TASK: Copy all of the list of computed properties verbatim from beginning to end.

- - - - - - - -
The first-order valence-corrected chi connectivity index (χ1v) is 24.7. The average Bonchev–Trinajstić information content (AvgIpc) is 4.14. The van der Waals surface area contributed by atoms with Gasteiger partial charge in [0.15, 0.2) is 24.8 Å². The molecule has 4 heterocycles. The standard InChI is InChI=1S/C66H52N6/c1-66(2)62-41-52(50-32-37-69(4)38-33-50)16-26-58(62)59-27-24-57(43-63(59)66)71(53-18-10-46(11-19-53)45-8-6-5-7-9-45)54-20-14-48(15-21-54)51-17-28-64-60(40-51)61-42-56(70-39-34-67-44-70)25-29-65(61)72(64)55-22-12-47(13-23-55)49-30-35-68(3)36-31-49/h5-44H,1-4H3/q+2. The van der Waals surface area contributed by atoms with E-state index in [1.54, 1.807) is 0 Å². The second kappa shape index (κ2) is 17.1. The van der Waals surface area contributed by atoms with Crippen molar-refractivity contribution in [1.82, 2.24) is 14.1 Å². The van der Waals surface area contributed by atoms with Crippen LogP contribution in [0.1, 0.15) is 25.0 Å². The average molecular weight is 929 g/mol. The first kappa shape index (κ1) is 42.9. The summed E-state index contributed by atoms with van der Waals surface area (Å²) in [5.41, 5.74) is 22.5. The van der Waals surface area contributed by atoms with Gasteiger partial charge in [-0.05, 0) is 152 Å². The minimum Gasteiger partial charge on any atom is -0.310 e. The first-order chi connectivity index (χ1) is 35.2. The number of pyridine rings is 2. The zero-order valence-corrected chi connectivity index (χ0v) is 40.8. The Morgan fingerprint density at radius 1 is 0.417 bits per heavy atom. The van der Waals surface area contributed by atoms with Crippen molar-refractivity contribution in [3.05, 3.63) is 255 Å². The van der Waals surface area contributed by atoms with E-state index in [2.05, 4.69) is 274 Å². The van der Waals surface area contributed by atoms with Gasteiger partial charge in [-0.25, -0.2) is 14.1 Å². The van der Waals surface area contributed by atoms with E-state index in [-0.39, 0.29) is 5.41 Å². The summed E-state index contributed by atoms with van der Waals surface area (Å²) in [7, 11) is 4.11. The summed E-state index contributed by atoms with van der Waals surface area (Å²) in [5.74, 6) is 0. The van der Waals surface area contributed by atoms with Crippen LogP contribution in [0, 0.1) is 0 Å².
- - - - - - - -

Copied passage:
The first-order valence-corrected chi connectivity index (χ1v) is 24.7. The average Bonchev–Trinajstić information content (AvgIpc) is 4.14. The van der Waals surface area contributed by atoms with Gasteiger partial charge in [0.15, 0.2) is 24.8 Å². The molecule has 4 heterocycles. The standard InChI is InChI=1S/C66H52N6/c1-66(2)62-41-52(50-32-37-69(4)38-33-50)16-26-58(62)59-27-24-57(43-63(59)66)71(53-18-10-46(11-19-53)45-8-6-5-7-9-45)54-20-14-48(15-21-54)51-17-28-64-60(40-51)61-42-56(70-39-34-67-44-70)25-29-65(61)72(64)55-22-12-47(13-23-55)49-30-35-68(3)36-31-49/h5-44H,1-4H3/q+2. The van der Waals surface area contributed by atoms with E-state index in [1.54, 1.807) is 0 Å². The second kappa shape index (κ2) is 17.1. The van der Waals surface area contributed by atoms with Crippen molar-refractivity contribution in [1.82, 2.24) is 14.1 Å². The van der Waals surface area contributed by atoms with Crippen LogP contribution in [0.1, 0.15) is 25.0 Å². The average molecular weight is 929 g/mol. The first kappa shape index (κ1) is 42.9. The summed E-state index contributed by atoms with van der Waals surface area (Å²) in [5.41, 5.74) is 22.5. The van der Waals surface area contributed by atoms with Gasteiger partial charge in [-0.05, 0) is 152 Å². The minimum Gasteiger partial charge on any atom is -0.310 e. The first-order chi connectivity index (χ1) is 35.2. The number of pyridine rings is 2. The zero-order valence-corrected chi connectivity index (χ0v) is 40.8. The Morgan fingerprint density at radius 1 is 0.417 bits per heavy atom. The van der Waals surface area contributed by atoms with Crippen molar-refractivity contribution in [3.05, 3.63) is 255 Å². The van der Waals surface area contributed by atoms with E-state index in [2.05, 4.69) is 274 Å². The van der Waals surface area contributed by atoms with Gasteiger partial charge in [-0.25, -0.2) is 14.1 Å². The van der Waals surface area contributed by atoms with E-state index in [-0.39, 0.29) is 5.41 Å². The summed E-state index contributed by atoms with van der Waals surface area (Å²) in [7, 11) is 4.11. The summed E-state index contributed by atoms with van der Waals surface area (Å²) in [5.74, 6) is 0. The van der Waals surface area contributed by atoms with Crippen LogP contribution in [0, 0.1) is 0 Å².